Fever of unknown origin (FUO) is a challenging problem worldwide. FUO, as defined by Petersdorf and Beeson in 1961  , includes illness persisting for 3 weeks or more, occasional episodes of a fever 38.3°C or more, and an unclear cause upon examination after one week of hospitalization. Recently, only one retrospective study of FUO have been conducted in the south China, but there has been no good data about FUO in the north China, especially in the top-level general hospital. Based on these considerations, a 10-year retrospective study among patients with FUO in a 3100-bed teaching hospital in northern China was conducted to explore the geographic profile of FUO.
We conducted a retrospective chart review of all patients admitted to the Chinese general hospital, Beijing, China, between January 2001 and December 2010 who were diagnosed as having FUO in their admission and/or discharge diagnoses. There were 918 patients with prolonged fever fulfilling the Petersdorf and Beeson of FUO criteria. During the ten-year period, 1,002,828 patients were hospitalized, and percentage of FUO was 0.09% (918/1,002,828) in our hospital.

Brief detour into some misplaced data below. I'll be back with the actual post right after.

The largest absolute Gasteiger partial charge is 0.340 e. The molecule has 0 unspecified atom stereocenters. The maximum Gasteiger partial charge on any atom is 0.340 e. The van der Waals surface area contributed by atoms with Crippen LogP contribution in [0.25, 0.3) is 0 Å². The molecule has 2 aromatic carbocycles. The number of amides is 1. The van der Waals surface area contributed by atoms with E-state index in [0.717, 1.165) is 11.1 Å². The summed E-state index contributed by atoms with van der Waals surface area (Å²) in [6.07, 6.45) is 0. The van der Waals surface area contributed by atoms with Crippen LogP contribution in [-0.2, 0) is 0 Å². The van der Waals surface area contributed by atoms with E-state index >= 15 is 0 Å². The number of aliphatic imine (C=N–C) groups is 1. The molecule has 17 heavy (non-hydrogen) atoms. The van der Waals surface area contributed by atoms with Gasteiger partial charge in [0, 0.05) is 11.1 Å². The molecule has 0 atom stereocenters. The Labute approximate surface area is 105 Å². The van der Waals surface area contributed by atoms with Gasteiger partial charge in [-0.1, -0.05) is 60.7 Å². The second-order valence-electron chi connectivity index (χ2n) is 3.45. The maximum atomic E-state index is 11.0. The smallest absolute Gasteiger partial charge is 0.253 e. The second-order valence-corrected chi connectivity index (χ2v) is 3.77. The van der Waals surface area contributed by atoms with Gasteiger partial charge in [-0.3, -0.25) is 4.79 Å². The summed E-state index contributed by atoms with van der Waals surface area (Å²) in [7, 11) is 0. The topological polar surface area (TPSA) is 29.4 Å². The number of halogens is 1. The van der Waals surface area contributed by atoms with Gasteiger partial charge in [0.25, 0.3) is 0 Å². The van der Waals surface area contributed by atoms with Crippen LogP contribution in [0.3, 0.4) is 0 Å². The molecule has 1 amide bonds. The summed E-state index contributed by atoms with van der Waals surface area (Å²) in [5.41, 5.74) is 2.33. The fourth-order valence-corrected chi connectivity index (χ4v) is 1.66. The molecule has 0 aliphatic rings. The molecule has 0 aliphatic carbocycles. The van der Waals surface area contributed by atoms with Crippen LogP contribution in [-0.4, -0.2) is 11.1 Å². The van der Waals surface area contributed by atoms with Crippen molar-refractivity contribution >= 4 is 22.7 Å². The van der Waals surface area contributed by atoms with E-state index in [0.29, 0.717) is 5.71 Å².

During the ten-year period of the study, 918 patients were followed up as FUO. The mean age was 49 years, ranging from 13–82 years. Males accounted for 521 (56.8%) of the sample, with a male: female ratio of 1:076. The mean duration of hospitalization was approximately 27.6 days, ranging from 9–92 days. The final diagnoses are presented in Table 1.
Table 1. Causes of fever unknown origin.
Our findings suggest that the spectrum of diseases causing FUO in the Chinese people is characteristic. The infections were the predominant cause of FUO (38.9%) in the current study, which was lower with the findings of previous studies (49.4% -52.6%). Collagen vascular disease and neoplasm also was the more common cause of FUO. And the miscellaneous diseases and undiagnosed FUO accounted for 8.9% and 6.5% of the samples separately.